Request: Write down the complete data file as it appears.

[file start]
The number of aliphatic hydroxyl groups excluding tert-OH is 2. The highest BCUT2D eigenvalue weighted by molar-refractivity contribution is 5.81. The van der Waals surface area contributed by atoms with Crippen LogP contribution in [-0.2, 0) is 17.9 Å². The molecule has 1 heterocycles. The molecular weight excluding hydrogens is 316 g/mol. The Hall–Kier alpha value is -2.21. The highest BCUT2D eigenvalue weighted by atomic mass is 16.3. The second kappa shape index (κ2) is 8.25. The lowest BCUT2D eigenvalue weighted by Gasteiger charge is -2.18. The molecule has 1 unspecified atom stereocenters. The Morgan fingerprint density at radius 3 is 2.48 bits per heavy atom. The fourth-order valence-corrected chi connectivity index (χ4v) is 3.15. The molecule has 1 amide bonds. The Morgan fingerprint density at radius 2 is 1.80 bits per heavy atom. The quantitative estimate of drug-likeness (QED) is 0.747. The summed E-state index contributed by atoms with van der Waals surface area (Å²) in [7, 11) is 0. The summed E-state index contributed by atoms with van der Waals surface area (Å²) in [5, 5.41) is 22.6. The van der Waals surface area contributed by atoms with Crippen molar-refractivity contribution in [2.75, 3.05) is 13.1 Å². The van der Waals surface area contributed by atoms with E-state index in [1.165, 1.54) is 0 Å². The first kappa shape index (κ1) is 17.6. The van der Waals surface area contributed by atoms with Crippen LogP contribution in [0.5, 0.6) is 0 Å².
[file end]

The number of aliphatic hydroxyl groups excluding tert-OH is 2. The highest BCUT2D eigenvalue weighted by molar-refractivity contribution is 5.81. The van der Waals surface area contributed by atoms with Crippen LogP contribution in [-0.2, 0) is 17.9 Å². The molecule has 1 heterocycles. The molecular weight excluding hydrogens is 316 g/mol. The Hall–Kier alpha value is -2.21. The highest BCUT2D eigenvalue weighted by atomic mass is 16.3. The second kappa shape index (κ2) is 8.25. The lowest BCUT2D eigenvalue weighted by Gasteiger charge is -2.18. The molecule has 1 unspecified atom stereocenters. The Morgan fingerprint density at radius 3 is 2.48 bits per heavy atom. The fourth-order valence-corrected chi connectivity index (χ4v) is 3.15. The molecule has 1 amide bonds. The Morgan fingerprint density at radius 2 is 1.80 bits per heavy atom. The quantitative estimate of drug-likeness (QED) is 0.747. The summed E-state index contributed by atoms with van der Waals surface area (Å²) in [7, 11) is 0. The summed E-state index contributed by atoms with van der Waals surface area (Å²) in [5, 5.41) is 22.6. The van der Waals surface area contributed by atoms with Crippen molar-refractivity contribution in [2.75, 3.05) is 13.1 Å². The van der Waals surface area contributed by atoms with E-state index in [1.165, 1.54) is 0 Å². The first kappa shape index (κ1) is 17.6. The van der Waals surface area contributed by atoms with Crippen LogP contribution in [0.5, 0.6) is 0 Å².